Is it legally permissible to adjudicate a juvenile delinquent based on that juvenile’s violation of an order for protective supervision in an undisciplined matter? The North Carolina Court of Appeals says yes. The court upheld the practice of adjudicating a juvenile delinquent following an admission to indirect contempt related to violation of an order issued in an undisciplined case in In re B.W.C., 2022-NCCOA-590 (September 6, 2022). This post details the court’s holding and explores ramifications of the decision. Continue Reading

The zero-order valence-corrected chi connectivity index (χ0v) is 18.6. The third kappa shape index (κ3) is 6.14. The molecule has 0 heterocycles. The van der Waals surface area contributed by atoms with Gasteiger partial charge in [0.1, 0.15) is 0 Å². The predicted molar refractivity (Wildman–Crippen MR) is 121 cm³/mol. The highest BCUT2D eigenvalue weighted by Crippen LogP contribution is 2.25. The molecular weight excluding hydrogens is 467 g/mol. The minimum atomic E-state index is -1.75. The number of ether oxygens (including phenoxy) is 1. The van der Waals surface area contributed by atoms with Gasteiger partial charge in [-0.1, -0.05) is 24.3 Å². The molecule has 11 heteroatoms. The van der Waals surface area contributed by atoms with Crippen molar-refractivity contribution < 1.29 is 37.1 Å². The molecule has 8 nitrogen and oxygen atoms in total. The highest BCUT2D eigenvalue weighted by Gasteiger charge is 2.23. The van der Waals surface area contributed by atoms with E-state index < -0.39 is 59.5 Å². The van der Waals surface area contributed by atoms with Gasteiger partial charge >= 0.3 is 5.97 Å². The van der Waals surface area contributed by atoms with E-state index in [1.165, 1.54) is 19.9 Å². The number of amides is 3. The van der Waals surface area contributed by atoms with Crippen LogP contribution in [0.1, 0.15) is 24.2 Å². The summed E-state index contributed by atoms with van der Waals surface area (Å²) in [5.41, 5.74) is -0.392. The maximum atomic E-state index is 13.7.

Juveniles, like adults, may be held in contempt for disrespecting the court or interfering with the proper administration of justice. Consider the actions of the juveniles in the following cases: (1) Evan, age 14, was adjudicated delinquent for simple possession of marijuana. At the disposition hearing, the judge asked Evan, “Where do you get your marijuana?” and he refused to answer. Although the judge repeated this question several times, he still refused to answer. (2) Kim, age 15, was adjudicated as an undisciplined juvenile for habitual, unlawful absences from school. The terms of her protective supervision order required her to attend school every day, but she has repeatedly skipped school, since the disposition hearing. May either juvenile be held in contempt? The short answer is yes.